[1] In Light Co. v. Insurance Co., 238 N.C. 679, 691, 79 S.E. 2d 167, 175 (1953) it is stated:

“Generally, in order that the judgment in a former action may be held to constitute an estoppel as res judicata in a subsequent action there must be identity of parties, of subject matter and of issues. It is also a well established principle that estoppels must be mutual, and as a rule only parties and privies are bound by the judgment. These rules are subject to exception.”

Logic and precedent mandate that this case be an exception to the general rule that identity of parties and mutuality of estoppel exist as a prerequisite to a plea of res judicata. As *548stated in Crosland-Cullen Co. v. Crosland, 249 N.C. 167, 170, 105 S.E. 2d 655, 657 (1958):

“Public policy demands that every person be given an opportunity to have a judicial investigation of the asserted invasion of complainant’s rights .... But public policy is equally as adamant in its demand for an end to litigation when complainant has exercised his right and a court of competent jurisdiction has ascertained that the asserted invasion has not occurred, (citation omitted)
To make the plea effective it is necessary not only that the party have an opportunity for a hearing but that the identical question must have been considered and determined adversely to the complaining party.” See also 47 N.C. Law Rev. 690 (1969).

[2] Thus the question before us is whether the requisite identity of issues exists between plaintiff and defendant in the present case and between plaintiff and A & P in the former case.

In both cases, plaintiff premises his theory of liability on an alleged breach of the implied warranty of merchantability, G.S. 25-2-314. The warranty of fitness, either express or implied, is contractual and the contract extends no further than the parties to it and their privies. Tedder v. Bottling Co., 270 N.C. 301, 154 S.E. 2d 337 (1967). “[P]rivity to the contract is the basis of liability,” Tedder, 270 N.C. at 304, 154 S.E. 2d at 339.

In Tedder, privity, sufficient to support plaintiff’s claim of alleged breach of implied warranty, was found in “the manner in which the Pepsi-Cola was advertised and traveled from the bottler to the plaintiff.” Tedder, 270 N.C. at 306, 154 S.E. 2d at 340. In 4 Wake Forest Intra. L. Rev. 169, 179 (1968), it is stated:

“The theory of liability applied by the court [in Tedder] . . . was that an implied warranty is communicated to the consumer by the method in which the product is advertised and traveled from the bottler to the eventual consumer. It was held that the implied warranty attached through the representations made by the bottler in its manner of advertisement.”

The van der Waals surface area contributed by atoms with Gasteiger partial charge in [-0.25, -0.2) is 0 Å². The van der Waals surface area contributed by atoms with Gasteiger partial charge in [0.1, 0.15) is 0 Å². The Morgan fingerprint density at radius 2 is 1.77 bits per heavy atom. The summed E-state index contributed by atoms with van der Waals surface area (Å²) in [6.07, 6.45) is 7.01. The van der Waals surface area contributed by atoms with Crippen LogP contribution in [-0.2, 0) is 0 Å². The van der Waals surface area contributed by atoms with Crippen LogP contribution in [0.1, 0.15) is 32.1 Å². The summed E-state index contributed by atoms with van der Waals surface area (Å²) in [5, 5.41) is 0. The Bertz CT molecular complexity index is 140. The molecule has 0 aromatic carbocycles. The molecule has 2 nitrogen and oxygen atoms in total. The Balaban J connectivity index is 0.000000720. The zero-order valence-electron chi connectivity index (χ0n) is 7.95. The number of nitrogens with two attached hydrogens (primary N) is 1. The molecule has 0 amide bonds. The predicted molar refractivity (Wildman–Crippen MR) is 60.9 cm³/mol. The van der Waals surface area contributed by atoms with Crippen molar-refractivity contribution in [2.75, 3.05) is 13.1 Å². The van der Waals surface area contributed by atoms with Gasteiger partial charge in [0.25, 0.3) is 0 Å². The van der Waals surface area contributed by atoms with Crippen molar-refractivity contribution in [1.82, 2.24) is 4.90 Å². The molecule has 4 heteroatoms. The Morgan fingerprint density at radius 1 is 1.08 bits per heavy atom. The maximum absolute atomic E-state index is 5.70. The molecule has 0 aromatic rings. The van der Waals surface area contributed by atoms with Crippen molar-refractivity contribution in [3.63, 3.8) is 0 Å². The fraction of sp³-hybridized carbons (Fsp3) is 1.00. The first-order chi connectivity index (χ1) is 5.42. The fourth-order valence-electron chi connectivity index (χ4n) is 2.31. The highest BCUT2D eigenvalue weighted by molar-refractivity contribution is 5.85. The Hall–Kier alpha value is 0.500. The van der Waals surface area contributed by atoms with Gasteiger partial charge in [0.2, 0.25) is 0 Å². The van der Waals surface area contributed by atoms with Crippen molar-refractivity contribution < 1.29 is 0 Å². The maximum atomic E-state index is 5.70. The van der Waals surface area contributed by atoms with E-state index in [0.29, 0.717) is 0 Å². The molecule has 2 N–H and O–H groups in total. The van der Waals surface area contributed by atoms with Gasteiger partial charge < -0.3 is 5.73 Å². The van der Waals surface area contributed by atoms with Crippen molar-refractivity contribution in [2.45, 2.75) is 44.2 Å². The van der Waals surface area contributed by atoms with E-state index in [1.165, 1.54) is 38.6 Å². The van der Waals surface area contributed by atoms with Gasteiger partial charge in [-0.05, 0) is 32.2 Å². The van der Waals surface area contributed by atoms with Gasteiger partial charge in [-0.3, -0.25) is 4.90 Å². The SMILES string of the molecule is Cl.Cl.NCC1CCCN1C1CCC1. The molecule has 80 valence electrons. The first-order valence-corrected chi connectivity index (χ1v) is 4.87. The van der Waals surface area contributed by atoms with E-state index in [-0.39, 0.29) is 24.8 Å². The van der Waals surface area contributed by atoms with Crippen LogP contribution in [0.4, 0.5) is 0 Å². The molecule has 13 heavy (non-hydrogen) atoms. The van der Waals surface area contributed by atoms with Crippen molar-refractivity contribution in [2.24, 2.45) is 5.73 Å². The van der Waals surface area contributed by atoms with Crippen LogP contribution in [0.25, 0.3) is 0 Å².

*549In its answer, defendant admits that it is “in the business of filling, processing and selling to retail stores bottles of . . . ‘Coca-Cola’ and ‘Sprite’ ....”, that A & P is “one of its customers,” and that “ ‘Sprite’ and ‘Coca-Cola’ bottled drinks are advertised extensively by various persons and corporations, and to some extent by the defendant.” Clearly privity of contract between plaintiff and defendant is shown by the manner in which the soft drink was advertised and traveled from the bottler to plaintiff. It is also clear that the implied warranty of merchantability applies equally to both the retailer and the manufacturer of goods. Tedder; Gillispie v. Tea Co.; Official Comment 2 to G.S. 25-2-314.

In the prior action against A & P, plaintiff had ample opportunity for a judicial investigation of his asserted rights and the identical issue was considered and determined adversely to him. “Where both of these factors exist, sound public policy dictates that the court should refuse permission for further litigation on that question.” Crosland-Cullen Co., 249 N.C. at 170, 105 S.E. 2d at 657.

For the reasons stated, the judgment of the trial court is


Judge Morris concurs.



The record of the trial of plaintiff’s action against A & P was filed in this action in support of defendant’s motion for summary judgment. That record apparently contained the full transcript of the trial judge’s instructions to the jury. If the instructions given did not require the jury to determine the exact principle of liability presented by the present action, the plaintiff doubtless would have included it in the record on appeal in this case. In its absence, we presume that the allowance of defendant’s motion for summary judgment in this action was based upon a determination from the record of the former trial that the identical issue had already been determined adversely to plaintiff.